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Target: crime - Gov't to redirect 'unprecedented' resources to fight murder wave

Published:Thursday | July 7, 2016 | 12:00 AMEdmond Campbell
Robert Montague, minister of national security, makes his contribution to the Sectoral Debate in the House of Representatives.
Robert Montague (left), minister of national security chats with Peter Bunting, opposition spokesperson on national security, before making his sectoral presentation at Gordon House yesterday.

The Government has announced that it will be pumping massive resources over a three-year period into the national security apparatus to reduce the wave of murders that has been unleashed by criminal elements, particularly in western Jamaica.

National Security Minister Robert Montague said he was not daunted by the surge of murders rocking the country even as he vowed to pump unprecedented resources into fighting crime.

Montague announced that the administration is moving to establish a broad-based committee chaired by university lecturer Dr Orville Taylor to guide policy, set standards and evaluation benchmarks, and give general guidance on national security.

The committee is expected to receive support from civil society, the media, trade unions, academia, and other sector interests.


Tough decision


One of the key tasks of the Taylor-chaired committee is to set a timetable for implementation of all the recommendations that have been made over the last 20 years.

He suggested that several critical ministries of Government have made the tough decision of delaying the implementation of vital programmes in an effort to divert massive resources to tackle the crime problem.

In his contribution to the Sectoral Debate in Gordon House yesterday, Montague thanked the ministries of industry, commerce, agriculture, and fisheries, and economic growth and job creation, as well as transport and mining and local government for pushing most of their available resources to target crime.

Indicating that he was unable to provide details of the strategies that would be implemented to deal with crime, Montague said it would be unwise to do so as the criminals would also be privy to the information and take pre-emptive action.

"We have our needs, and while our international partners can, have, and will assist, as an independent sovereign nation, we must lead the way. We must put our money where our mouth is. Crime is our problem. We must begin to take the hard, tough choices to deal with it," Montague asserted.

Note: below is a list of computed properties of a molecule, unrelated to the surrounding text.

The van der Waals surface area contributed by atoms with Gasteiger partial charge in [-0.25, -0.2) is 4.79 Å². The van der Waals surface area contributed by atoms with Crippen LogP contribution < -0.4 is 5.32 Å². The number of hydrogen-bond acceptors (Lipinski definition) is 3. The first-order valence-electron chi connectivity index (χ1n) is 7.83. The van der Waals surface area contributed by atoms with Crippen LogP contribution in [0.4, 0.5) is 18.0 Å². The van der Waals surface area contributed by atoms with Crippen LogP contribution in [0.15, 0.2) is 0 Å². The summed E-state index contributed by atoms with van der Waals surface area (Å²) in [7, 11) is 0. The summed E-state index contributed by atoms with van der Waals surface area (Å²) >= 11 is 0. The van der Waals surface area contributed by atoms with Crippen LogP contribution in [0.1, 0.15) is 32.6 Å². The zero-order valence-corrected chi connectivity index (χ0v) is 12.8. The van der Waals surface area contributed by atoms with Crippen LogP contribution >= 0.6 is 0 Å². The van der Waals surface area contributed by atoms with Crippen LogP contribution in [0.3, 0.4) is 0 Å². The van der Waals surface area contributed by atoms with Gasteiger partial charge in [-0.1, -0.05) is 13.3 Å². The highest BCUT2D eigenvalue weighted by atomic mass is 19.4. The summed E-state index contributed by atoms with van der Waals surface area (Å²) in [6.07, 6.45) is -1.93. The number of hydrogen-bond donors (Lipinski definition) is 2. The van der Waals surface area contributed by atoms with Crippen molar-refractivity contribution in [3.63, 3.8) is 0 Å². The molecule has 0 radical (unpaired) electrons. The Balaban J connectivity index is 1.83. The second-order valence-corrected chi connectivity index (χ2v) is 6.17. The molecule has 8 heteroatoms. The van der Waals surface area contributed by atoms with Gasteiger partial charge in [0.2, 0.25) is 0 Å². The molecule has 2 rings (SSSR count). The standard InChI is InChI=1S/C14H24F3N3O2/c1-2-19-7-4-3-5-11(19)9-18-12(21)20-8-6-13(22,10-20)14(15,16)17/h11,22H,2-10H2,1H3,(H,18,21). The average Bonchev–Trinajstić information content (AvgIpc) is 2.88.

Montague made it clear that the Firearm Licensing Authority (FLA) had been working to clear a backlog of applications dating back to 2012.

He said Jamaicans must be given a chance against "dog-hearted criminal", noting that law-abiding citizens could and would get gun licences, but proper vetting and training must be done.


Licences to be revoked


A tough-talking Montague declared that the FLA had started to review some persons who currently have gun licences. He said that the FLA would revoke some licences as the holders should not have been issued with a licence.

Highlighting that 134 people who have been charged with murder have committed a similar crime while on bail, Montague said "bail must be restricted in certain circumstances".

On Tuesday, Attorney General Marlene Malahoo Forte set off intense debates in legal circles when she said that the constitutional rights of Jamaicans might have to be abridged or infringed as the Government prepares to take action against criminal elements.


Amend Bail Act


She indicated that the administration would be attempting to amend the Bail Act.

Yesterday, Montague cited a case where a man was charged with murder and subsequently faced the court on five separate occasions for murder.

"Yet he was offered bail again. His mother was warned not to bail him. She persisted in trying to bail him. She was also murdered. Six murders - six lives - six Jamaicans," Montague lamented.

The legislation to make the Major Organised Crime and Anti-Corruption Agency (MOCA) an independent body will be brought to Parliament shortly, according to Montague.

He urged the anti-corruption agency to be fearless in carrying out its duty, declaring that it should go where the evidence leads it.

"I say to all those people who keep collecting money and don't do any work, stop it! Get in touch with MOCA before we get in touch with you."